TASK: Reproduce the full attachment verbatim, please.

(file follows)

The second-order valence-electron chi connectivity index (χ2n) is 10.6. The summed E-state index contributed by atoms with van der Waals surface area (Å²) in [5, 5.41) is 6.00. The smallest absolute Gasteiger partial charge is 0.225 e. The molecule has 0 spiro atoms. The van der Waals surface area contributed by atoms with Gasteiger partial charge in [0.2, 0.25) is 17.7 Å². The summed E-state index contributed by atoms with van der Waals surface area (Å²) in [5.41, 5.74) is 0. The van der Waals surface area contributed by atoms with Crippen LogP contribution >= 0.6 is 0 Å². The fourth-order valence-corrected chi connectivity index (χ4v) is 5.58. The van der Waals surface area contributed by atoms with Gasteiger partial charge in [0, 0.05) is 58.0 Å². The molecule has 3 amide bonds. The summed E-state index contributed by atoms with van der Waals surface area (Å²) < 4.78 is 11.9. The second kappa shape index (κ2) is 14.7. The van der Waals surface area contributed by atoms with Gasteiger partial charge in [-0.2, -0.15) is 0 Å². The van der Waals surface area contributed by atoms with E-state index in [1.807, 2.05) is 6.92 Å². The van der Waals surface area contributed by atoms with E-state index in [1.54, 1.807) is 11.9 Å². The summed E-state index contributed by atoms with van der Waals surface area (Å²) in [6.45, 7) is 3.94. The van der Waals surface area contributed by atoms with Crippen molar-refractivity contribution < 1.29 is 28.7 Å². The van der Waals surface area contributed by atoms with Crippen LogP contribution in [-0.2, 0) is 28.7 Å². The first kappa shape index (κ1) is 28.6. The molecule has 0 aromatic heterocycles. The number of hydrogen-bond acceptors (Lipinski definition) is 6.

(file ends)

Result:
The second-order valence-electron chi connectivity index (χ2n) is 10.6. The summed E-state index contributed by atoms with van der Waals surface area (Å²) in [5, 5.41) is 6.00. The smallest absolute Gasteiger partial charge is 0.225 e. The molecule has 0 spiro atoms. The van der Waals surface area contributed by atoms with Gasteiger partial charge in [0.2, 0.25) is 17.7 Å². The summed E-state index contributed by atoms with van der Waals surface area (Å²) in [5.41, 5.74) is 0. The van der Waals surface area contributed by atoms with Crippen LogP contribution >= 0.6 is 0 Å². The fourth-order valence-corrected chi connectivity index (χ4v) is 5.58. The van der Waals surface area contributed by atoms with Gasteiger partial charge in [0, 0.05) is 58.0 Å². The molecule has 3 amide bonds. The summed E-state index contributed by atoms with van der Waals surface area (Å²) < 4.78 is 11.9. The second kappa shape index (κ2) is 14.7. The van der Waals surface area contributed by atoms with Gasteiger partial charge in [-0.2, -0.15) is 0 Å². The van der Waals surface area contributed by atoms with E-state index in [1.807, 2.05) is 6.92 Å². The van der Waals surface area contributed by atoms with E-state index in [1.54, 1.807) is 11.9 Å². The summed E-state index contributed by atoms with van der Waals surface area (Å²) in [6.45, 7) is 3.94. The van der Waals surface area contributed by atoms with Crippen molar-refractivity contribution < 1.29 is 28.7 Å². The van der Waals surface area contributed by atoms with Crippen LogP contribution in [-0.2, 0) is 28.7 Å². The first kappa shape index (κ1) is 28.6. The molecule has 0 aromatic heterocycles. The number of hydrogen-bond acceptors (Lipinski definition) is 6.